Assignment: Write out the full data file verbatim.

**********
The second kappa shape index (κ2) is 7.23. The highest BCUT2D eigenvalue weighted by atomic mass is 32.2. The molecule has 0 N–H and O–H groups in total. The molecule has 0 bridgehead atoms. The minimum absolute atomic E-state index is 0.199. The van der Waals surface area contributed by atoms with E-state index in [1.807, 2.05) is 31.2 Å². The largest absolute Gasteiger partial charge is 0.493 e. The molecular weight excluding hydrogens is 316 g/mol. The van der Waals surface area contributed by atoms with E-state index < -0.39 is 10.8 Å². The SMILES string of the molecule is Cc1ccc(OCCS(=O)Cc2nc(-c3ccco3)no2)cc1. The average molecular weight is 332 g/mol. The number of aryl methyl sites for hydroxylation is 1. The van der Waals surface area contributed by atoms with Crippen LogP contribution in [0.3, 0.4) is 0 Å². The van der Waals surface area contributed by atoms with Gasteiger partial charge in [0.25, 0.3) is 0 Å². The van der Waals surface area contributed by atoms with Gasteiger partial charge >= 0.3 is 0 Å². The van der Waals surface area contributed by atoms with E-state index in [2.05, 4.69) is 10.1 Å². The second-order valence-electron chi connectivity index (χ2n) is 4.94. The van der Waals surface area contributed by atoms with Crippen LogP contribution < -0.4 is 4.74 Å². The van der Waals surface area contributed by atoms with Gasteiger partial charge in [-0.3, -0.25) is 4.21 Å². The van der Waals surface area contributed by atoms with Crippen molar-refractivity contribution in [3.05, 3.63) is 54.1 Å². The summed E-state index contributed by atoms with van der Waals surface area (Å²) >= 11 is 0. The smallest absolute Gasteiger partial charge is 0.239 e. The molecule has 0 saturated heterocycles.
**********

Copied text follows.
The second kappa shape index (κ2) is 7.23. The highest BCUT2D eigenvalue weighted by atomic mass is 32.2. The molecule has 0 N–H and O–H groups in total. The molecule has 0 bridgehead atoms. The minimum absolute atomic E-state index is 0.199. The van der Waals surface area contributed by atoms with E-state index in [1.807, 2.05) is 31.2 Å². The largest absolute Gasteiger partial charge is 0.493 e. The molecular weight excluding hydrogens is 316 g/mol. The van der Waals surface area contributed by atoms with E-state index < -0.39 is 10.8 Å². The SMILES string of the molecule is Cc1ccc(OCCS(=O)Cc2nc(-c3ccco3)no2)cc1. The average molecular weight is 332 g/mol. The number of aryl methyl sites for hydroxylation is 1. The van der Waals surface area contributed by atoms with Crippen LogP contribution in [0.3, 0.4) is 0 Å². The van der Waals surface area contributed by atoms with Gasteiger partial charge in [0.25, 0.3) is 0 Å². The van der Waals surface area contributed by atoms with Gasteiger partial charge >= 0.3 is 0 Å². The van der Waals surface area contributed by atoms with E-state index in [2.05, 4.69) is 10.1 Å². The second-order valence-electron chi connectivity index (χ2n) is 4.94. The van der Waals surface area contributed by atoms with Crippen LogP contribution < -0.4 is 4.74 Å². The van der Waals surface area contributed by atoms with Gasteiger partial charge in [-0.3, -0.25) is 4.21 Å². The van der Waals surface area contributed by atoms with Crippen molar-refractivity contribution in [3.05, 3.63) is 54.1 Å². The summed E-state index contributed by atoms with van der Waals surface area (Å²) >= 11 is 0. The smallest absolute Gasteiger partial charge is 0.239 e. The molecule has 0 saturated heterocycles.